When last I left you, we were bookstore-tripping through cosmopolitan Washington, D.C., and having a grand, nonpartisan time of it. Perhaps you thought my previous post a bit too Mid-Atlantic-centric for your browsing sensibilities.
But here’s the truth: The original blog post scrolled endlessly, and I didn’t want your eyeballs to wander elsewhere. I decided the best thing to do would be to use the Mason-Dixon Line as my approximate cut-off point for Part 2 of our literary road trip. I suspect the bookish meccas I’m about to entice you with offer just as many amenities as their northern kin.
Before you hit the road (or your nearest airport), soak up some independent-bookstore good karma, southern style. And if by chance you’re using an automobile to journey down south, be sure to take a water/refreshment break at South of the Border (between Rowland, North Carolina, and Dillon, South Carolina). Tell Pedro I sent you, and that I’m a big fan of his billboards on I-95…
Do Some Bookstore Browsing in Artsy Asheville, North Carolina: Sorry to disappoint you if you were expecting an overview of the Raleigh-Duram/Research Triangle area. Asheville ricochets between references as both the “Paris of the South” and the “San Francisco of the East,” which is good enough for me. Here is your bookstore-hopping itinerary when visiting Asheville:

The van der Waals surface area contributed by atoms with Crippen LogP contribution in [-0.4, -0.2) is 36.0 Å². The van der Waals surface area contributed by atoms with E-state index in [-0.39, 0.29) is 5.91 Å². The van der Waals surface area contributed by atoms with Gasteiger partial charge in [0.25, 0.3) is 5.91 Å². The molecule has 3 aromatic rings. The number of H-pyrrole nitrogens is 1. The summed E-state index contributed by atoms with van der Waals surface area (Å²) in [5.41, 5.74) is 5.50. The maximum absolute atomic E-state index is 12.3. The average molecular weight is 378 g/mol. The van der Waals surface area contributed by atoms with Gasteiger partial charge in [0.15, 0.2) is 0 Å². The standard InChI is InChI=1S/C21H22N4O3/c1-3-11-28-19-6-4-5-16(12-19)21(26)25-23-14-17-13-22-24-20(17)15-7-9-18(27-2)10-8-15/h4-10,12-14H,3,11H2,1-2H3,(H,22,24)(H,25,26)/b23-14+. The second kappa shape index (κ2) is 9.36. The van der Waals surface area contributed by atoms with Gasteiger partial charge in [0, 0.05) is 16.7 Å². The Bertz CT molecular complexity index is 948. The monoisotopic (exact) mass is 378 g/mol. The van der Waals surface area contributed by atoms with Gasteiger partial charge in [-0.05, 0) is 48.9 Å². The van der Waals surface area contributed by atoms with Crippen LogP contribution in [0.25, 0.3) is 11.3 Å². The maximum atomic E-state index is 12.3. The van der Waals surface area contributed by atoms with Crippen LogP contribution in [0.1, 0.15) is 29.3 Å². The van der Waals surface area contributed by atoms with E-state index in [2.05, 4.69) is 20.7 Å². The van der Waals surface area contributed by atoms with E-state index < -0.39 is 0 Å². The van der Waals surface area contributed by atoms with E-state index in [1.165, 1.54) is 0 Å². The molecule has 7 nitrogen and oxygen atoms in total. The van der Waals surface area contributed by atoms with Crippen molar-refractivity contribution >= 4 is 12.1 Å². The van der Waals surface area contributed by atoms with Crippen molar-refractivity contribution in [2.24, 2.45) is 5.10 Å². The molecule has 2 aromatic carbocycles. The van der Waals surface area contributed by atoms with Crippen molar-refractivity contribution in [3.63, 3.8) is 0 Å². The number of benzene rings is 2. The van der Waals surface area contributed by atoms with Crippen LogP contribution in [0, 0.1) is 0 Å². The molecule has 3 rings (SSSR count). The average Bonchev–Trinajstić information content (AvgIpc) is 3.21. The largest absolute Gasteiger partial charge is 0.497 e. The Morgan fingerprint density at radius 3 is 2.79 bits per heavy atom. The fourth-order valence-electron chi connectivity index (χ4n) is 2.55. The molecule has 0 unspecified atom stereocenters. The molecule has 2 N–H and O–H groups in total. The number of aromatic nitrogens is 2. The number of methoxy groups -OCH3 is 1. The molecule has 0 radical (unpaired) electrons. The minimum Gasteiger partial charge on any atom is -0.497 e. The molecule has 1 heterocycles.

How can you resist a bookstore named Malaprops (55 Haywood Street)? The owners’ sense of humor is revealed by a sign displayed in their spacious general bookstore: “Unattended children will be given espresso and a free kitten.” Anyone want to take a road trip with me to Asheville? Readers wanted…
Browse the well-cared selection of used and rare books at The Captain’s Bookshelf (31 Page Avenue). The bookstore’s inventory includes many signed books, first editions, and even leather-bound tomes. Perhaps it would be best to occupy your children elsewhere while visiting this venue.
The Battery Park Book Exchange (& Champagne Bar) had me at Champagne (à votre santé)! If you’re looking for a refined and cushy used-bookstore experience, add this one not just to your vacation plans but to your bucket list. And get this–the address is 1 Page Avenue (I kid you not). Even more enticing, dogs are allowed to browse the aisles.
The sister bookstore of Malaprops, Downtown Books and News (67 N. Lexington Avenue) is a rare-and-used bookstore with an expansive collection of micro-published magazines and literary journals. True to its sibling’s sense of humor, Downtown Books and News is known as “the grumbliest used bookstore in downtown Asheville.”